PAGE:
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Posts from the ‘Greece’ Category

Imagining the Splendor of Ancient Corinth

In the heart of ancient Corinth, between the extensive market and the main road to the sea, there was an Imperial Roman monument that was designed to be unforgettable.  The Prisoner’s Facade was constructed by Septimius Severus (145-211 CE) to celebrate his victory over the Parthians.  The elaborate two-story tapestry in marble depicted vanquished, captured soldiers and the victorious Roman army.  Perhaps the boldest element of the prisoner facade were four sculptural columns that each included a statue of a docile, captured youth in oriental costumes.

Prisoner column, Corinth

An enigmatic Parthian slave from the ancient Roman “Prisoner’s Facade” in Corinth

This exotic sculpture and fantastic architecture was typical of Corinth – the Roman capital of the Greek province.  Lively, international, and wealthy, ancient Corinth figures into Greek, Roman, and early Christian history.  While today there are only neglected embers of its former glory, you can still picture the excitement of ancient Corinth in the expansive but slumbering ruins and in the unique museum pieces like this beautiful column of a captured man.

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The Byzantine Art Experience – Hosios Loukas Monastery, Greece

Secluded on Mt. Helicon in Greece, just south of Delphi, is the Monastery of Hosios Loukas (Holy Luke).  A triumph of Byzantine art and architecture, it is no surprise that this church is a UNESCO World Heritage site.  Decorated with a combination of mosaics and frescoes, I made certain to stop at this church.  While its difficult to capture the feeling of being in such an amazing place, hopefully the images and music in this post will help transport you that beautiful place of marble and holy Byzantine faces.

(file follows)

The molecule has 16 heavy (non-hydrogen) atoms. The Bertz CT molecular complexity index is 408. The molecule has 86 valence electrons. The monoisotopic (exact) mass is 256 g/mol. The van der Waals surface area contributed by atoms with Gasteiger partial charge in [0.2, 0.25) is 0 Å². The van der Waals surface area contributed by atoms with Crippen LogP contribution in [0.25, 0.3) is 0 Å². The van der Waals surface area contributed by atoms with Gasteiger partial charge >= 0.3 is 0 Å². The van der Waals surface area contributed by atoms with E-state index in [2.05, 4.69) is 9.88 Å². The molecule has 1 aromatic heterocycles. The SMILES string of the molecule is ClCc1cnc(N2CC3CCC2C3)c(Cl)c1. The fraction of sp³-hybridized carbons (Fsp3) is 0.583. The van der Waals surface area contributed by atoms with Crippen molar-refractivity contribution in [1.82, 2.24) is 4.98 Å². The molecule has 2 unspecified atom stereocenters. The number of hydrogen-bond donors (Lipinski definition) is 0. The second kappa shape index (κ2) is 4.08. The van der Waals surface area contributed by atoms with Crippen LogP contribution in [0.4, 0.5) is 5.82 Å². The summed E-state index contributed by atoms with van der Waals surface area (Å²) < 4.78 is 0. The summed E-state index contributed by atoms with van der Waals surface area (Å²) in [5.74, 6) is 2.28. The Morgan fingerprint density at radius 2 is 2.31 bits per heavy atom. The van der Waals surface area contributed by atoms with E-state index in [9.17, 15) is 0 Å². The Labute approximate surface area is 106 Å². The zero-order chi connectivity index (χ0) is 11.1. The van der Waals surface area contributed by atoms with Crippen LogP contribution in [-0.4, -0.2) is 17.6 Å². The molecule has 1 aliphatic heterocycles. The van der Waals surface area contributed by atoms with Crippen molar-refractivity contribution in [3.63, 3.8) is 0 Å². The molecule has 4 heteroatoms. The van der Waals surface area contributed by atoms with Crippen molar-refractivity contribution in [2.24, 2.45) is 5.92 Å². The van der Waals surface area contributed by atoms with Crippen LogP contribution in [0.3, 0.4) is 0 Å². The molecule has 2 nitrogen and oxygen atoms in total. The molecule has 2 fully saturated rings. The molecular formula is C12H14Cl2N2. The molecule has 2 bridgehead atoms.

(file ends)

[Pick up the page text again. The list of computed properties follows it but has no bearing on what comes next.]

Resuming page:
Byzantine mosaic - Jesus Washing the Disciples Feet

Jesus Washing the Disciples Feet from the Narthex of Hosios Loukas

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Seaside Charm in Nafplio, Greece

Touring the Peloponnese is a lot of work.  Don’t get me wrong, the towns and countryside are gorgeous.  Its just that you just have to cover a lot of ground and move from hotel to hotel.  That’s why I’m glad I tweaked my planning a little bit to spent a few days in Nafplio.  Its close to several major archaeological sites for day-tripping and is a fantastic, relaxing sea-side escape in its own right.  Nafplio is the kind of place you look for when traveling!

beach view Nafplio, Greece

Watching the fortress and passing boats while enjoying a post-lunch coffee along the Nafplio harbor.

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Pastitsio – A Tasty Souvenir from Greece

Some people buy clothes, crafts or nicknacks as souvenirs when they travel.  I like to buy food!

While driving in the Peloponnese, I stopped in a small town grocery store to get car snacks and water.  Since I think its fun to browse foreign food items, I wandered up and down the short aisles.  I happened upon a shelf of these boxes:

Pastitsio bechamel mix by Jotis

I recognized the casserole on the front as Pastitsio – the Greek equivalent of lasagna made with thin tube pasta, meaty sauce and a fluffy topping.  So I bought a box. Read more

Byzantine Fort City of Mystras, Greece

Monestary of Pantanassa, Mystras

Looking up from the ruined domestic buildings of the lower city, you can see the active Monastery of Pantanassa further up the mountain in the the Upper City of Mystras, Greece.

So many European cities are jumbles of art and architecture, a testament to the evolving history of the urban area.  Beneath these modern cities are fractured layers of a Renaissance, Gothic and Ancient past, but you have to try hard to imagine how things looked during any one period.  It’s truly amazing to find a city that retains its character from one specific age.  The abandoned Byzantine city of Mystras in the mountains just above Sparta in the Southern Peloponnese, is one such frozen city.  You can walk through the ruined streets and largely intact religious buildings of this UNESCO World Heritage Site and be right back in 1350 AD.

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